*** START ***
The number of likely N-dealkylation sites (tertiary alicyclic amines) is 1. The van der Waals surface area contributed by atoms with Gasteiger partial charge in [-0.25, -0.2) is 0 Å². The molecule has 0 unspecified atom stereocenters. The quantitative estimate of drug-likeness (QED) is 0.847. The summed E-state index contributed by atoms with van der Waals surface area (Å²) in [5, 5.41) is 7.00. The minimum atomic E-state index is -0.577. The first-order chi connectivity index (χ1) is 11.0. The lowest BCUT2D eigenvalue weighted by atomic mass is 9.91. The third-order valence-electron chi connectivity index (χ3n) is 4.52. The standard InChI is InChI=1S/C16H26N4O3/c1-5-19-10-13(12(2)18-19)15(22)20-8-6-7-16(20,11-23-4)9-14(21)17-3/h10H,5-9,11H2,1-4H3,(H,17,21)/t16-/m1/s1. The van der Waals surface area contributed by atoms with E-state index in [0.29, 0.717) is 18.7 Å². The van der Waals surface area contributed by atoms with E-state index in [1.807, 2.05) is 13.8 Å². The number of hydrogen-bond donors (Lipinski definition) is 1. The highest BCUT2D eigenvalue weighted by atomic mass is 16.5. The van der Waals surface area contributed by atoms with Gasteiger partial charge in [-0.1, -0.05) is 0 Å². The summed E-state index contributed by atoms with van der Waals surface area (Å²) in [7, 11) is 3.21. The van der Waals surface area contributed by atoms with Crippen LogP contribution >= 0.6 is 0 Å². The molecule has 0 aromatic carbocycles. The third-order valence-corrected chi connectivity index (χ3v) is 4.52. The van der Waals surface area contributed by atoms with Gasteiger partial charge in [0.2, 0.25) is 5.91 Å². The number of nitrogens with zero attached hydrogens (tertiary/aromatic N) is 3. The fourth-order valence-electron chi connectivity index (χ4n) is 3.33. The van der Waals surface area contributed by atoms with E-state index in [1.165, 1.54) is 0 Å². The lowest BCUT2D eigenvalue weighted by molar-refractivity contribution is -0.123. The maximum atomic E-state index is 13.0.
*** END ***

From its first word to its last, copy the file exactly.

The number of likely N-dealkylation sites (tertiary alicyclic amines) is 1. The van der Waals surface area contributed by atoms with Gasteiger partial charge in [-0.25, -0.2) is 0 Å². The molecule has 0 unspecified atom stereocenters. The quantitative estimate of drug-likeness (QED) is 0.847. The summed E-state index contributed by atoms with van der Waals surface area (Å²) in [5, 5.41) is 7.00. The minimum atomic E-state index is -0.577. The first-order chi connectivity index (χ1) is 11.0. The lowest BCUT2D eigenvalue weighted by atomic mass is 9.91. The third-order valence-electron chi connectivity index (χ3n) is 4.52. The standard InChI is InChI=1S/C16H26N4O3/c1-5-19-10-13(12(2)18-19)15(22)20-8-6-7-16(20,11-23-4)9-14(21)17-3/h10H,5-9,11H2,1-4H3,(H,17,21)/t16-/m1/s1. The van der Waals surface area contributed by atoms with E-state index in [0.29, 0.717) is 18.7 Å². The van der Waals surface area contributed by atoms with E-state index in [1.807, 2.05) is 13.8 Å². The number of hydrogen-bond donors (Lipinski definition) is 1. The highest BCUT2D eigenvalue weighted by atomic mass is 16.5. The van der Waals surface area contributed by atoms with Gasteiger partial charge in [-0.1, -0.05) is 0 Å². The summed E-state index contributed by atoms with van der Waals surface area (Å²) in [7, 11) is 3.21. The van der Waals surface area contributed by atoms with Crippen LogP contribution >= 0.6 is 0 Å². The molecule has 0 aromatic carbocycles. The third-order valence-corrected chi connectivity index (χ3v) is 4.52. The van der Waals surface area contributed by atoms with Gasteiger partial charge in [0.2, 0.25) is 5.91 Å². The number of nitrogens with zero attached hydrogens (tertiary/aromatic N) is 3. The fourth-order valence-electron chi connectivity index (χ4n) is 3.33. The van der Waals surface area contributed by atoms with E-state index in [1.165, 1.54) is 0 Å². The lowest BCUT2D eigenvalue weighted by molar-refractivity contribution is -0.123. The maximum atomic E-state index is 13.0.